Tuesday, October 28, 2008

Let the Sun Shine: Florida's Homophobic "4Marriage" Campaign

And in the “this just in” folder, Waymon Hudson at Bilerico Florida is reporting today that Florida Red and Blue, a group heading the SayNo2Campaign to oppose Florida’s amendment 2, has filed a lawsuit seeking disclosure of the names of hidden financial backers of this homophobic amendment (http://florida.bilerico.com/2008/10/floridas_amendment_2_illegal_campaigning.php). The lawsuit notes that over $750,000 underwriting the homophobic campaign drive has been channeled through a 501(c)3 called Florida Family Action, which is not a registered political action committee (PAC).

John Stemberger, chair of Florida4Marriage.org, the group promoting amendment 2, has sent out emails to prospective donors informing them that if they donate through Florida Family Action, their names will not be disclosed. A September email from Stemberger links Florida Family Action to Florida4Marriage.org, and states that prospective donors to the campaign would be kept confidential. Stemberger has defended his evasion of Florida laws requiring transparency re: funders of political initiatives by stating that some donors to his campaign wish to remain anonymous.

In a press release about the lawsuit, Florida Red and Blue maintains, “This secret scheme was intended to circumvent Florida's campaign finance laws mandating transparency and disclosure of all contributions and donors.” In a separate statement, Joseph S. Geller and Ben Kuehne, attorneys representing Florida Red and Blue, state,

Secret contributions are a scandal that creates public distrust and deprives voters of significant information identifying the supporters of Amendment 2. That they have need to hide behind violations of the law is indicative of the deceptive nature of the campaign.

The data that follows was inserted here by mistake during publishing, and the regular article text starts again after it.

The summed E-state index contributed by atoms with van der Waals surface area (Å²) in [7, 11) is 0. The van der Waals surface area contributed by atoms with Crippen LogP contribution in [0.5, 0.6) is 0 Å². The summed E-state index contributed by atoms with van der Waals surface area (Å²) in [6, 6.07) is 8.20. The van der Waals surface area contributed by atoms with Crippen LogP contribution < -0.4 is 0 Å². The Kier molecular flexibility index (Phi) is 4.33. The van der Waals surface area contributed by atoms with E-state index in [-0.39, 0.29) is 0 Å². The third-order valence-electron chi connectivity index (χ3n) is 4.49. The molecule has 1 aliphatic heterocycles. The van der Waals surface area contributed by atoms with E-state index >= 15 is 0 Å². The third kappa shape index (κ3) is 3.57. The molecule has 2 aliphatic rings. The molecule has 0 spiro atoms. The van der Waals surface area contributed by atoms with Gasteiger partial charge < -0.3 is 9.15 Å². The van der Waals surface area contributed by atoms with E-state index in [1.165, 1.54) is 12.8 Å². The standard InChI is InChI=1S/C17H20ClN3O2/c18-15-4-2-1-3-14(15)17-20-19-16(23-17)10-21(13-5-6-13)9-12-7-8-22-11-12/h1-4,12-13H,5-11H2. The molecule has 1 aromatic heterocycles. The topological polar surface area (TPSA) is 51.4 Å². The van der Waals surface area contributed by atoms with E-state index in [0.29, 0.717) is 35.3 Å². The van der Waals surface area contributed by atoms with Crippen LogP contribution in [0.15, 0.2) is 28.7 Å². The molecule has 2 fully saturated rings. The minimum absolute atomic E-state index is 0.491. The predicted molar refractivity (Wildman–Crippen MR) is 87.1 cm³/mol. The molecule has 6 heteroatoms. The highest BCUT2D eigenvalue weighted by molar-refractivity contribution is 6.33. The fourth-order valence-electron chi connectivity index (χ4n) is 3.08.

As I’ve noted in postings on this blog, in the year in which Steve and I lived in Florida (2006-2007), we found ourselves repeatedly harassed by a neighbor who was ostensibly concerned about our leaving trash on the curb in front of our house, after the city did not pick up the trash on its regular runs. When we checked the Know Thy Neighbor website at www.knowthyneighbor.org/florida, which lists those who signed petitions to place amendment 2 on the ballot in the coming election, we found—surprise, surprise—that this neighbor had signed the homophobic petition.

Since she complained only about our leaving trash by our curb for a few moments before we realized the city had not retrieved it, and since she did not complain when other neighbors did the same—sometime for days—we had to conclude, sadly, that she was harassing us solely and specifically because we were gay and a couple. Interestingly enough, some of those whose names appear on the Know Thy Neighbor website have been outraged to find their identities made public, though Florida law defends the disclosure of names of those who sign petitions to amend the state constitution.

One has to wonder why people promoting what they proclaim to be an honorable, moral cause are so frightened to have their names known. I’m strongly in favor of sunshine laws that make information about donors and supporters of political initiatives public.

In following right-wing Catholic groups in the U.S. for some years now, I have noted an interesting pattern in which organization links to organization, with no public information about the links, and with the same players involved in both organizations. My discussion of the Colorado situation earlier today provides a number of illustrations of this principle, which allows right-wing religious groups and individuals to exercise disproportionate influence on the political process through sheltered contributions, secret funding, and coalitions that are never apparent to the public eye.

Our political life and our culture have suffered as a result of this immoral use of money and power for ostensibly “religious” ends. It’s time to let the sun shine in.